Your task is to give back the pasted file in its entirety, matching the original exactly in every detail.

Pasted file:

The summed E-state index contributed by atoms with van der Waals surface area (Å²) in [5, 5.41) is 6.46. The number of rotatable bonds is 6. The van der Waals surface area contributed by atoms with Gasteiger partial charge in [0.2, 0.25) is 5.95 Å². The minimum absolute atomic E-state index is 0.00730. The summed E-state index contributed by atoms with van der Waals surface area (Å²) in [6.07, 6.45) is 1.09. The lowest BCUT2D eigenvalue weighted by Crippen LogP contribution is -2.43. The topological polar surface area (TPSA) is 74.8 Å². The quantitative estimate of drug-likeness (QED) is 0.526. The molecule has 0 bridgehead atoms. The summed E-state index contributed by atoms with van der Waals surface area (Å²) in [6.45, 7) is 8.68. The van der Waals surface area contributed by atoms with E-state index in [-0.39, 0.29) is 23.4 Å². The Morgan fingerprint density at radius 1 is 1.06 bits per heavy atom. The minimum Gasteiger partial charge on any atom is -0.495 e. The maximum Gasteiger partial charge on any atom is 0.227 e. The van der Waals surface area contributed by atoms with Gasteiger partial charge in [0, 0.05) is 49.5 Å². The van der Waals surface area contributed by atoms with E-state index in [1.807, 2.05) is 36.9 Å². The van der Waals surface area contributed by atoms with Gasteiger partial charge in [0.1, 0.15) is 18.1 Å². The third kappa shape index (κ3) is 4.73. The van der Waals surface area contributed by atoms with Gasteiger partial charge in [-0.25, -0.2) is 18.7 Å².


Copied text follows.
The summed E-state index contributed by atoms with van der Waals surface area (Å²) in [5, 5.41) is 6.46. The number of rotatable bonds is 6. The van der Waals surface area contributed by atoms with Gasteiger partial charge in [0.2, 0.25) is 5.95 Å². The minimum absolute atomic E-state index is 0.00730. The summed E-state index contributed by atoms with van der Waals surface area (Å²) in [6.07, 6.45) is 1.09. The lowest BCUT2D eigenvalue weighted by Crippen LogP contribution is -2.43. The topological polar surface area (TPSA) is 74.8 Å². The quantitative estimate of drug-likeness (QED) is 0.526. The molecule has 0 bridgehead atoms. The summed E-state index contributed by atoms with van der Waals surface area (Å²) in [6.45, 7) is 8.68. The van der Waals surface area contributed by atoms with E-state index in [-0.39, 0.29) is 23.4 Å². The Morgan fingerprint density at radius 1 is 1.06 bits per heavy atom. The minimum Gasteiger partial charge on any atom is -0.495 e. The maximum Gasteiger partial charge on any atom is 0.227 e. The van der Waals surface area contributed by atoms with Gasteiger partial charge in [0, 0.05) is 49.5 Å². The van der Waals surface area contributed by atoms with E-state index in [1.807, 2.05) is 36.9 Å². The van der Waals surface area contributed by atoms with Gasteiger partial charge in [0.1, 0.15) is 18.1 Å². The third kappa shape index (κ3) is 4.73. The van der Waals surface area contributed by atoms with Gasteiger partial charge in [-0.25, -0.2) is 18.7 Å².